Hamilakis, Yannis. “Sensorial Assemblages: Affect, Memory and Temporality in Assemblage Thinking.” Cambridge Archaeological Journal 27, no. 1 (2017): 169–82.

This is going to be difficult to do with the womb amulets as we do not have archaeological context for the amulets themselves. We can think about them as assemblages themselves though.

Hay, M. Cameron. “Suffering in a Productive World: Chronic Illness, Visibility, and the Space Beyond Agency.” American Ethnologist 37, no. 2 (2010): 259–74.

This article details the struggles of chronic illness and enacting agency so as to be a productive member of society. It deals with agency in two ways: discussing the agency that the patient asserts over the illness and a lack of agency in life that the illness takes from them which devalues them in society. This article doesn’t explore the ways in which patient narratives may change given individual mindsets. The primary way that this connects to womb amulets is that the amulets allow the patient to have agency over the illness and to be constantly doing something in response to the disease by wearing it. It is hard to know whether this would result in fulfilled and sustained agency over the disease in the ancient world given the individualistic nature of amulets and beliefs. Still, there is an assertion of control within the relationship between the amulet and the organ.

Malkowski, Jennifer A., J. Blake Scott, and Lisa Keränen. “Rhetorical Approaches to Health and Medicine.” Oxford Research Encyclopedia of Communication, December 22, 2016.

This gives me ideas on how to approach studying medical humanities and the consequences of rhetoric in medicine. This can help me conceptualize the act of personification and the inscriptions on the amulets. This also connects my analysis to modern-day conceptions of illness and disability.

Witmore, Christopher. “Archaeology and the New Materialisms.” Journal of Contemporary Archaeology 1, no. 2 (2014): 203.

Witmore goes over materialism and advocates for it as an approach to objects in the ancient world. Some of this is helpful to think of objects interacting with other objects, yet with womb amulets, it is harder to do since all of the womb amulets except for one do not have archaeological context in order to take this approach. Object agency is more helpful for my project.

Primary Texts:

Breasted, James Henry, trans. The Edwin Smith Surgical Papyrus. The University of Chicago Press, 1930.

Bryan, Cyril P., trans. Ancient Egyptian Medicine: The Papyrus Ebers. Chicago, Illinois: Ares Publishers Inc., n.d.

Danker, Frederick W., and Hans Dieter Betz. “The Greek Magical Papyri in Translation, Including the Demotic Spells.” Journal of Biblical Literature 107, no. 2 (June 1988): 348.

Henderson, Jeffrey. “Hippocrates of Cos: Diseases of Women 1.” Loeb Classical Library. Accessed June 21, 2022.

———. “Hippocrates of Cos: Diseases of Women 2.” Loeb Classical Library. Accessed June 21, 2022.

———. “Hippocrates of Cos: Girls.” Loeb Classical Library. Accessed June 21, 2022.

———. “Hippocrates of Cos: Nature of Women.” Loeb Classical Library. Accessed October 15, 2022.

Quirke, Stephen, trans. “Kahun Medical Papyrus.” Digital Egypt for Universities, 2002.

Soranus, of Ephesus. Soranus’ Gynecology. Translated by Owsei Temkin. Softshell Books edition. Baltimore: Johns Hopkins University Press, 1991.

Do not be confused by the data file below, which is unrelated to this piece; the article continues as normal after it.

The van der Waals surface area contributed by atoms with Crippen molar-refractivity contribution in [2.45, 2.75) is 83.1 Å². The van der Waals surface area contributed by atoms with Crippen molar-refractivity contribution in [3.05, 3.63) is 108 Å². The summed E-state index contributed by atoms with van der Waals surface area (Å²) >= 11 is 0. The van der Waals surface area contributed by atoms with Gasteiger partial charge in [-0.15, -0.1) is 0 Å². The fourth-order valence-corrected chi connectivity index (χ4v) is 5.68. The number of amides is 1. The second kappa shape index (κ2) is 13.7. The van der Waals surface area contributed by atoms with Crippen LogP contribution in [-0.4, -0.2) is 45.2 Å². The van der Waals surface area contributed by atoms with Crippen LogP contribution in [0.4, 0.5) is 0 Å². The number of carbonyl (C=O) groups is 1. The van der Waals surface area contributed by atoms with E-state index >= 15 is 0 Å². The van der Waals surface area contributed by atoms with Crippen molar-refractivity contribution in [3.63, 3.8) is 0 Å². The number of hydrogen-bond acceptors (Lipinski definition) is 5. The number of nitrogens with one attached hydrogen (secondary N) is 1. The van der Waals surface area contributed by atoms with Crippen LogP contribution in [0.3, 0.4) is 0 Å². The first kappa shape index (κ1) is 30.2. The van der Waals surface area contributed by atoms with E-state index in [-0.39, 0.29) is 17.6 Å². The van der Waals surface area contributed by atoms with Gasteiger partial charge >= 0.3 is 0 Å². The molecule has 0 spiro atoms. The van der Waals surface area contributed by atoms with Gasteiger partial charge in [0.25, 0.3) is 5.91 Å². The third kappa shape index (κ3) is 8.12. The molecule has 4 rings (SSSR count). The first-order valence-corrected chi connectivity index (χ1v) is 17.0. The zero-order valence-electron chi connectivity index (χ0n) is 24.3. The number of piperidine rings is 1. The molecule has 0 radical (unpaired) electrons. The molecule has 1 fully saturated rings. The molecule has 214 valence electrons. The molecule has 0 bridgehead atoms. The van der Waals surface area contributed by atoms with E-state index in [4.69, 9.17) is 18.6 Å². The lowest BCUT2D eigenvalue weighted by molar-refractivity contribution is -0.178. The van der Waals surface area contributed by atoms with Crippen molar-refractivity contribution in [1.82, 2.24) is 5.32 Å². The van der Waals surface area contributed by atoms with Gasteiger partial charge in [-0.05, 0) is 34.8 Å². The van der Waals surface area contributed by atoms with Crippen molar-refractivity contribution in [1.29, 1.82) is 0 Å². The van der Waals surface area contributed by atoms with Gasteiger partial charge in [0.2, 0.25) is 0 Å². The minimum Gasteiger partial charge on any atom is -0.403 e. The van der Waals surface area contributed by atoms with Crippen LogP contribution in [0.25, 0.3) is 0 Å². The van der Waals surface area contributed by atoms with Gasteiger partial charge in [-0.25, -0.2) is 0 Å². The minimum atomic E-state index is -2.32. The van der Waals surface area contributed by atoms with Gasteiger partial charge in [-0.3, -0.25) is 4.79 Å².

Hesiod’s Works and Days

Hesiod’s Theogony

Womb Amulets Under the Microscope: These are articles that specifically mention womb amulets.

Aubert, Jean-Jacques. “Threatened Wombs: Aspects of Ancient Uterine Magic,” 1989, 30.

Dasen, Véronique. “Le Secret d’Omphale.” Revue Archéologique N. S. (2) (2008): 265–81.

———. “Métamorphoses de l’utérus d’Hippocrate à Ambroise Paré.” Gesnerus : Swiss Journal of the History of Medicine and Sciences = Schweizerische Zeitschrift Für Geschichte Der Medizin Und Der Naturwissenschaften 59, no. 3–4 (2002): 167–86.

Faraone, Christopher A. “Magical and Medical Approaches to the Wandering Womb in the Ancient Greek World.” Classical Antiquity 30, no. 1 (2011): 1–32.

Faraone argues that midwives were not involved in the theorizing of the wandering womb. He also catalogs the different developments of the personifications of the womb and interpretations of its ability to move throughout time.

———. “New Light on Ancient Greek Exorcisms of the Wandering Womb.” Zeitschrift Für Papyrologie Und Epigraphik 144 (2003): 189–97.

Freidin, Anna Bonnell. “Animal Wombs: The Octopus and the Uterus in Graeco-Roman Culture.” Classical Philology 116, no. 1 (January 2021): 76–101.

Freidin discusses many things in her article, but mainly discusses the ideas of the uterus as an octopus. She attempts to unpack this iconography of the womb in the guise of an octopus on these uterine amulets and makes connections between the nature of the womb in medical texts and interpretations of the octopus in texts. She explains that the boundary-crossing nature, wetness, behavior, and anatomy of the octopus align with ancient conceptions of the womb. This will be useful for my research because it deals with one of the main depictions of the womb on these amulets and connects to the idea of a personified womb because the womb becomes an animal or octopus that has agency and intention.

———. “Uncertain Beginnings: Childbirth and Risk in the Roman World.” PhD dissertation, Princeton University, 2018. DataSpace (Princeton University Doctoral Dissertations, 2011-2021 / Classics).

This is Professor Freidin’s dissertation which includes chapters on womb amulets.

Marino, Katherine R. “Setting the Womb in Its Place: Toward A Contextual Archaeology of Graeco-Egyptian Uterine Amulets.” PhD dissertation, Brown University, 2010.